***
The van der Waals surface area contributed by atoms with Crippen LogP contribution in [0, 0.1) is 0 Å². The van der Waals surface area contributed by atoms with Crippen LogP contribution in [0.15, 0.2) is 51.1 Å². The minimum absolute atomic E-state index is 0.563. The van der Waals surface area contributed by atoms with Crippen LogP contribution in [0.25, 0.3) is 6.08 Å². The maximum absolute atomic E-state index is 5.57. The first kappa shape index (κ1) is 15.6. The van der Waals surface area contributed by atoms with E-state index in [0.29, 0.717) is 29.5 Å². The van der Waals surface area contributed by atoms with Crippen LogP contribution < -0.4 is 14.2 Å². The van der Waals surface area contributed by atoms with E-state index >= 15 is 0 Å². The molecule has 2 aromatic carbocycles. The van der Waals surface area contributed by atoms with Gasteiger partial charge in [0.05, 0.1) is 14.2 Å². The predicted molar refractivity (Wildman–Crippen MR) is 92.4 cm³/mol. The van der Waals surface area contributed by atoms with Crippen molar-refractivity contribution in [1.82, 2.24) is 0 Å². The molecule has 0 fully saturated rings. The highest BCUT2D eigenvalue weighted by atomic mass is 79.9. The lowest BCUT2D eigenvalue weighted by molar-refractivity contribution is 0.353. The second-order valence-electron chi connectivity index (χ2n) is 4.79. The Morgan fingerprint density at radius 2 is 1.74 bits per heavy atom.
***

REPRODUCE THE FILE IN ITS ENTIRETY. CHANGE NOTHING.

The van der Waals surface area contributed by atoms with Crippen LogP contribution in [0, 0.1) is 0 Å². The van der Waals surface area contributed by atoms with Crippen LogP contribution in [0.15, 0.2) is 51.1 Å². The minimum absolute atomic E-state index is 0.563. The van der Waals surface area contributed by atoms with Crippen LogP contribution in [0.25, 0.3) is 6.08 Å². The maximum absolute atomic E-state index is 5.57. The first kappa shape index (κ1) is 15.6. The van der Waals surface area contributed by atoms with E-state index in [0.29, 0.717) is 29.5 Å². The van der Waals surface area contributed by atoms with Crippen LogP contribution < -0.4 is 14.2 Å². The van der Waals surface area contributed by atoms with E-state index >= 15 is 0 Å². The molecule has 2 aromatic carbocycles. The van der Waals surface area contributed by atoms with Gasteiger partial charge in [0.05, 0.1) is 14.2 Å². The predicted molar refractivity (Wildman–Crippen MR) is 92.4 cm³/mol. The van der Waals surface area contributed by atoms with Crippen molar-refractivity contribution in [1.82, 2.24) is 0 Å². The molecule has 0 fully saturated rings. The highest BCUT2D eigenvalue weighted by atomic mass is 79.9. The lowest BCUT2D eigenvalue weighted by molar-refractivity contribution is 0.353. The second-order valence-electron chi connectivity index (χ2n) is 4.79. The Morgan fingerprint density at radius 2 is 1.74 bits per heavy atom.